One might want to jump to the conclusion that The Bite (1963) is one of those cutting, maverick Japanese films, like Imamura's The Pornographers, reflecting the Post War state of the country, in particular how the youth struggle to survive in a nation whose identity and economics were shattered. But really I think it boils down to far more simplistic intent, a tabloid tale of sins of the flesh and a hustler who is unable to leave the hustle behind and the tragedy that befalls him.
Koichi is a sunglasses clad, convertible driving, gigolo who specializes in private peep shows. His madam has Koichi seduce young girls and bed them in front of a two way mirror while select clientele enjoy the show. In the first scene, surprisingly, the audience consists of nothing but older, stuffy women, dabbing their feverish necks at the sight of the young buck in action.
Koichi falls for one of his unsuspecting catches, a waitress named Akiko. He begins to develop a conscience and guilt about his job and when publicly mocked about his reputation at a club, he goes on a violent frenzy and refuses to be bailed out of jail by his madam. He tries to cut all ties and settle down with Akiko but the failing health of his mother and tight grip of his madam temp him back into the sex trade. After his madam uses Akiko against him, thinking a reveal of his and Akiko's true debauched colors will turn him, he trudges toward a desperate act of revenge.
Firmly steeped in 60's mod energy, The Bite a passable low budget number. It goes through the perfunctory beats of an exploitation vehicle. Though tame by todays standards, for it's era it has plenty of sleaze and profuse nudity. As far as the genre goes, it is purely an orthodox entry with basic pulp aspirations.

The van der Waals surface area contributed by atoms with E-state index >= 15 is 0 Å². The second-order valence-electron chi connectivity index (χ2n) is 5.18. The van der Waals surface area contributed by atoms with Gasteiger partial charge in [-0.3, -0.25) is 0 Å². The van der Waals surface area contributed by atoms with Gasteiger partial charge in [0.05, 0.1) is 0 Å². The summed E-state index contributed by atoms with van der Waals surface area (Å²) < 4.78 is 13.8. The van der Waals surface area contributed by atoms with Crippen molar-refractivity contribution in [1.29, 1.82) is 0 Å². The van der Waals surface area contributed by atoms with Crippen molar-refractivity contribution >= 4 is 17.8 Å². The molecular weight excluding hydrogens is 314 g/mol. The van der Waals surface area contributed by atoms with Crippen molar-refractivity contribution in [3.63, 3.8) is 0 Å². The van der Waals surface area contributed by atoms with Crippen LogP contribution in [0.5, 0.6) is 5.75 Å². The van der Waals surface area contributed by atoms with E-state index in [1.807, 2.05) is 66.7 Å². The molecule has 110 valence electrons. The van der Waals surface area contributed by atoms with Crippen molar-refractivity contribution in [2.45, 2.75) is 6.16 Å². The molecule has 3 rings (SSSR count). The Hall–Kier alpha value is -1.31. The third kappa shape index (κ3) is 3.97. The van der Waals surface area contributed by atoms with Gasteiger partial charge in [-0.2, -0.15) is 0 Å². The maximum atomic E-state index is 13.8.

The DVD: Cinema Epoch.
Now, my biggest misgiving about this film is due to the English language print. The catch is, this might be the only print of the film, or at the least, it is a rare enough film that you'd have to give a little leeway. Like pauper children at Sunday church, you might have to forgive the presentation.
Cinema Epoch states that the DVD was produced via the "only known Existing 35mm print." It is a genre that, in its earliest days, was very small and very independent so many pinku films of the 60's have been lost over the years. But, does this mean the only "English dub 35 mm print" or the "only print-period?" In other words, is there no Japanese language source out there that they could draw from?
Non-Anamorphic Widescreen. Black and White. The film definitely shows its age and there is a good deal of wear and tear in terms of heavy grain and dirt. Luckily, I consider it to be within acceptable levels, just be forewarned that this isn't the cleanest print. The lack of anamorphic enhancement is a puzzler. Rough or not, one assumes we've come technically far enough in DVD mastering that this sort of step should be a no-brainer.
Mono, English dub. Get ready for the echo-echo-echo-echo. Technically it is limited by age and poor production values. The real problem is how this English language dub distorts the storytelling of the film.
There is blatant voice over during dialogue scenes and it appears to be a product of the English distributors wanting to dumb down the story and over explain what is going on. Two characters will be in a simple exchange, yet we hear the echo-drenched voice over of, say, Koichi giving exposition of things the viewer should be able to assume based on character actions (like the fact that he resents his madam). I doubt this is how the film was originally intended and if it was, well, it appears to be a terrible storytelling device.
As they did with Slave Widow, Cinema Epoch presents another barebones edition of a rare film by a noted pinku director. The Bite director Kan Murakai (aka. Hiroshi Mukai or Ryo Ino) was apparently a steadfast and prolific pinku film maker but many of his films have become lost over time, so one has to be very grateful for the effort of resurrecting anything from his resume. Unfortunately, the soundtrack has me on the fence about recommending the film. In its original language/soundtrack, I'm certain I'd like the film more. Classic Japanese erotica enthusiasts will want to purchase it, but casual viewers should opt for a rental.